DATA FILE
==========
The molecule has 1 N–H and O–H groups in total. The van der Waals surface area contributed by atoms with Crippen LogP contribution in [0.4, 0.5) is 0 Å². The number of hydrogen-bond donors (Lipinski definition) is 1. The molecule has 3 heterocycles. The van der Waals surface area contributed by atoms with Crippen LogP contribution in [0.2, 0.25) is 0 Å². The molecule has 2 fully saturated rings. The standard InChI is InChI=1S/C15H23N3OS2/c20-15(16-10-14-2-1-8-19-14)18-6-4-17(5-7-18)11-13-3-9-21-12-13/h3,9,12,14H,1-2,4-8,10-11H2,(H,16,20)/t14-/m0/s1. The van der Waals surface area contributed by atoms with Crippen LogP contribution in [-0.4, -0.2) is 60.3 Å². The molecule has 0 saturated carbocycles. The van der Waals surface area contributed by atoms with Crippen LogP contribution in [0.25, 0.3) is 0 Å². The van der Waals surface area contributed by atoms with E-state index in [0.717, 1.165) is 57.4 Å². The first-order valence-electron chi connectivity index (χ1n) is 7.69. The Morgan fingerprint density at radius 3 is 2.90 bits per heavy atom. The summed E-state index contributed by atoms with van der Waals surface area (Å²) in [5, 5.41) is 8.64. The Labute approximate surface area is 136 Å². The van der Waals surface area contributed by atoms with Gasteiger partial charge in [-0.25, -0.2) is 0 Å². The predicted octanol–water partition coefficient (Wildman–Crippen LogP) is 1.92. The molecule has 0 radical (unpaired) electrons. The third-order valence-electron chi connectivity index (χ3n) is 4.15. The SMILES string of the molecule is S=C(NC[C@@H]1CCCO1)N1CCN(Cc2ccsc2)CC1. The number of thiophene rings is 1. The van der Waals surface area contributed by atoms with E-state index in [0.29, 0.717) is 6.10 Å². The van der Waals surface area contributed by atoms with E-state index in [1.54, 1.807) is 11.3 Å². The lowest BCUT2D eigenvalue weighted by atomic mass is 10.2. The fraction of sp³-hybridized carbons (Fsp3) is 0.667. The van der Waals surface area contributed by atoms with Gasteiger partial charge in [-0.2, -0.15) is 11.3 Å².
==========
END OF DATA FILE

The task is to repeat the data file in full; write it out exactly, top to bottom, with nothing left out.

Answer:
The molecule has 1 N–H and O–H groups in total. The van der Waals surface area contributed by atoms with Crippen LogP contribution in [0.4, 0.5) is 0 Å². The number of hydrogen-bond donors (Lipinski definition) is 1. The molecule has 3 heterocycles. The van der Waals surface area contributed by atoms with Crippen LogP contribution in [0.2, 0.25) is 0 Å². The molecule has 2 fully saturated rings. The standard InChI is InChI=1S/C15H23N3OS2/c20-15(16-10-14-2-1-8-19-14)18-6-4-17(5-7-18)11-13-3-9-21-12-13/h3,9,12,14H,1-2,4-8,10-11H2,(H,16,20)/t14-/m0/s1. The van der Waals surface area contributed by atoms with Crippen LogP contribution in [-0.4, -0.2) is 60.3 Å². The molecule has 0 saturated carbocycles. The van der Waals surface area contributed by atoms with Crippen LogP contribution in [0.25, 0.3) is 0 Å². The van der Waals surface area contributed by atoms with E-state index in [0.717, 1.165) is 57.4 Å². The first-order valence-electron chi connectivity index (χ1n) is 7.69. The Morgan fingerprint density at radius 3 is 2.90 bits per heavy atom. The summed E-state index contributed by atoms with van der Waals surface area (Å²) in [5, 5.41) is 8.64. The Labute approximate surface area is 136 Å². The van der Waals surface area contributed by atoms with Gasteiger partial charge in [-0.25, -0.2) is 0 Å². The predicted octanol–water partition coefficient (Wildman–Crippen LogP) is 1.92. The molecule has 0 radical (unpaired) electrons. The third-order valence-electron chi connectivity index (χ3n) is 4.15. The SMILES string of the molecule is S=C(NC[C@@H]1CCCO1)N1CCN(Cc2ccsc2)CC1. The number of thiophene rings is 1. The van der Waals surface area contributed by atoms with E-state index in [0.29, 0.717) is 6.10 Å². The van der Waals surface area contributed by atoms with E-state index in [1.54, 1.807) is 11.3 Å². The lowest BCUT2D eigenvalue weighted by atomic mass is 10.2. The fraction of sp³-hybridized carbons (Fsp3) is 0.667. The van der Waals surface area contributed by atoms with Gasteiger partial charge in [-0.2, -0.15) is 11.3 Å².